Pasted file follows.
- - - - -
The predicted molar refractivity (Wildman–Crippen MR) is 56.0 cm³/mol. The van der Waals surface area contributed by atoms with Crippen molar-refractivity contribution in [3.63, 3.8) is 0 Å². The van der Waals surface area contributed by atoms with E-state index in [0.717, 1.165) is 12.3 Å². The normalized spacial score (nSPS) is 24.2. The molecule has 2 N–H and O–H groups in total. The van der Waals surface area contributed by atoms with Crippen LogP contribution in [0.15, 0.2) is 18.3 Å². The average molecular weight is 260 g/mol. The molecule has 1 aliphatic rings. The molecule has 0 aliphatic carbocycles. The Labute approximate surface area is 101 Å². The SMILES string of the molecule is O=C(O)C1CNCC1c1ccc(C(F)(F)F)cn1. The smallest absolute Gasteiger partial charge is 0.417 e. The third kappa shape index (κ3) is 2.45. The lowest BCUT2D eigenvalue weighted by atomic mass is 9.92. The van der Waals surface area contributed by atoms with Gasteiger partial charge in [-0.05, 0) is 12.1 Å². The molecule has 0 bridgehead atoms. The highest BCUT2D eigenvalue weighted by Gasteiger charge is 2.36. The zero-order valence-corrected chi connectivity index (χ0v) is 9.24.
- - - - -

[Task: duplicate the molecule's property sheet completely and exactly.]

The predicted molar refractivity (Wildman–Crippen MR) is 56.0 cm³/mol. The van der Waals surface area contributed by atoms with Crippen molar-refractivity contribution in [3.63, 3.8) is 0 Å². The van der Waals surface area contributed by atoms with E-state index in [0.717, 1.165) is 12.3 Å². The normalized spacial score (nSPS) is 24.2. The molecule has 2 N–H and O–H groups in total. The van der Waals surface area contributed by atoms with Crippen LogP contribution in [0.15, 0.2) is 18.3 Å². The average molecular weight is 260 g/mol. The molecule has 1 aliphatic rings. The molecule has 0 aliphatic carbocycles. The Labute approximate surface area is 101 Å². The SMILES string of the molecule is O=C(O)C1CNCC1c1ccc(C(F)(F)F)cn1. The smallest absolute Gasteiger partial charge is 0.417 e. The third kappa shape index (κ3) is 2.45. The lowest BCUT2D eigenvalue weighted by atomic mass is 9.92. The van der Waals surface area contributed by atoms with Gasteiger partial charge in [-0.05, 0) is 12.1 Å². The molecule has 0 bridgehead atoms. The highest BCUT2D eigenvalue weighted by Gasteiger charge is 2.36. The zero-order valence-corrected chi connectivity index (χ0v) is 9.24.